Film Review: ‘Saving Mes Aynak’

Wake-up call for the civilized world
By Joe Bendel
Joe Bendel
Joe Bendel
November 9, 2016 Updated: February 5, 2017

It is an ancient Silk Road settlement dating back centuries, but it is built upon the ruins of a 5,000-year-old Bronze Age community. Its archaeological significance is incalculable, but it is slated to be destroyed by a Chinese mining community. The fate of Mes Aynak ought to be a leading issue in this interminable presidential election, but our major party candidates either don’t care or were probably on the take from the start.

Filmmaker Brent E. Huffman sends the world a warning of what we stand to lose and how close we are to losing it in “Saving Mes Aynak,” which released recently on DVD, from Icarus Films.

One of the treasures at Mes Aynak. (German Camera Productions)
One of the treasures at Mes Aynak. (Icarus Films)

Geography has placed the Mes Aynak site between a rock and a hard place. It is situated above a vast copper deposit, in prime Taliban insurgency territory near the Pakistani border. Having secured a mining contract (amid widespread reports of bribery and corruption) the China Metallurgical Group (MCC) still very much plans to blast an enormous crater in the ground where archaeological teams now race to excavate the remains of Mes Aynak.

Nothing they uncover that is not portable will be preserved. They can only document humanity’s losses as best they can.

The fact this is happening in the country where the Bamiyan Buddhas were obliterated is not lost on anyone. In fact, the prospective PR disaster is probably the only reason the destruction of Mes Aynak has been put on hold for several years.

It is also a film that needs to be widely screened for Americans.

However, the archaeologists still face the risk of jihadists wishing to destroy Mes Aynak for reasons of Islamist intolerance (as did Huffman and his crew).

It is therefore no exaggeration to call Afghan archaeologist Qadir Temori the hero of the film. The devout Muslim family man does his best to oversee work at Mes Aynak every day, despite the very real threat of violence (including rocket attacks) as well as constant funding shortfalls. Frankly, he and his colleagues should be considered heroes by all civilized people.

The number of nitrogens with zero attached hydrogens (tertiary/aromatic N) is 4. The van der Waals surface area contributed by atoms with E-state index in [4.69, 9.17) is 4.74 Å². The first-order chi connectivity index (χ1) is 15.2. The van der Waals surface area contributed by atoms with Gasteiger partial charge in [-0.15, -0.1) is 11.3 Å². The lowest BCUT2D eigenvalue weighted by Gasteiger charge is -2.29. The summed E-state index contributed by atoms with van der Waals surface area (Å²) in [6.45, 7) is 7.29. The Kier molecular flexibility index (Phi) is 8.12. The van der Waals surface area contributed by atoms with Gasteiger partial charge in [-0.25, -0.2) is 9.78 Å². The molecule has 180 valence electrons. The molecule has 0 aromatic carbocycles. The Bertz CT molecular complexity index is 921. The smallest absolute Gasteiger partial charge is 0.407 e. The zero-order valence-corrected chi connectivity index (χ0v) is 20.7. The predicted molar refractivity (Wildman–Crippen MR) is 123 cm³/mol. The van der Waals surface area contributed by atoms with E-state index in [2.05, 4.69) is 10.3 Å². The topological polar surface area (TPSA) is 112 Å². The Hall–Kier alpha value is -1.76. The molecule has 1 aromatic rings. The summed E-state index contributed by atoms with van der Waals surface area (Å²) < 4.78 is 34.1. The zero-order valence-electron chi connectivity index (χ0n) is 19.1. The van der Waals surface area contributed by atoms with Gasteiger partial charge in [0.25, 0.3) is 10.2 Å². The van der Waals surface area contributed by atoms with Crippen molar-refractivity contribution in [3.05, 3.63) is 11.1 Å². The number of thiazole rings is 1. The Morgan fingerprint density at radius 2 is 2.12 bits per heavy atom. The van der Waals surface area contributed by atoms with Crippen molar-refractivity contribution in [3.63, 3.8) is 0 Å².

Saving Mes Aynak”  is short, but it makes its points loud and clear through straightforward reporting. The film’s conciseness could indeed be a virtue for Huffman and Kartemquin Films, who promoted free online screenings of the film for all interested Afghan citizens earlier in the year.

It is also a film that needs to be widely screened for Americans as well. You probably did not think over two thousand American lives were sacrificed in Afghanistan so that China could raze one of the world’s great heritage sites, but apparently, that is the state of things—and the current administration (and those seeking to succeed it) have no objections (tellingly, a search for “Mes Aynak” on the White House website yields no results). 

Very highly recommended, “Saving Mes Aynakis persuasive portrait of courage and an infuriating indictment of utterly pointless barbarism, and deserves a much wider audience. The stunning visuals of the site itself are also definitely worth seeing, especially since they might not necessarily be there in the future.

‘Saving Mes Aynak’
Director:  Brent E. Huffman
Running Time: 1 hour
Available on DVD
Rated 4 stars out of 5 

Joe Bendel writes about independent film and lives in New York. To read his most recent articles, please visit


Joe Bendel